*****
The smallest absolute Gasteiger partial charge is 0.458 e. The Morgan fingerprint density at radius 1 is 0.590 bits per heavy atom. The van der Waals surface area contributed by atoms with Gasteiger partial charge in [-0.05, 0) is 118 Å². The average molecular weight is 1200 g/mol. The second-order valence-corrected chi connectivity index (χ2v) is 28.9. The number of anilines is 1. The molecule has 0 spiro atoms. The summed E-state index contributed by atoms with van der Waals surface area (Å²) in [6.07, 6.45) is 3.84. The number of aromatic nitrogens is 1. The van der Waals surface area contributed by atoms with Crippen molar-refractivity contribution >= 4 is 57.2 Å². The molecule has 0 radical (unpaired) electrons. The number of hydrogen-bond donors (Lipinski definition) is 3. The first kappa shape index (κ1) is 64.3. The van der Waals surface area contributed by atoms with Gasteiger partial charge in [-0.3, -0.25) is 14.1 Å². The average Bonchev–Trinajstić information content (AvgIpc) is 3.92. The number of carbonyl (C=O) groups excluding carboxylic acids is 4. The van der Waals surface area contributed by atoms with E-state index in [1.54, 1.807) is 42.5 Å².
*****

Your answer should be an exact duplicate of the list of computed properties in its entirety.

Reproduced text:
The smallest absolute Gasteiger partial charge is 0.458 e. The Morgan fingerprint density at radius 1 is 0.590 bits per heavy atom. The van der Waals surface area contributed by atoms with Gasteiger partial charge in [-0.05, 0) is 118 Å². The average molecular weight is 1200 g/mol. The second-order valence-corrected chi connectivity index (χ2v) is 28.9. The number of anilines is 1. The molecule has 0 spiro atoms. The summed E-state index contributed by atoms with van der Waals surface area (Å²) in [6.07, 6.45) is 3.84. The number of aromatic nitrogens is 1. The van der Waals surface area contributed by atoms with Crippen molar-refractivity contribution >= 4 is 57.2 Å². The molecule has 0 radical (unpaired) electrons. The number of hydrogen-bond donors (Lipinski definition) is 3. The first kappa shape index (κ1) is 64.3. The van der Waals surface area contributed by atoms with Gasteiger partial charge in [-0.3, -0.25) is 14.1 Å². The average Bonchev–Trinajstić information content (AvgIpc) is 3.92. The number of carbonyl (C=O) groups excluding carboxylic acids is 4. The van der Waals surface area contributed by atoms with E-state index in [1.54, 1.807) is 42.5 Å².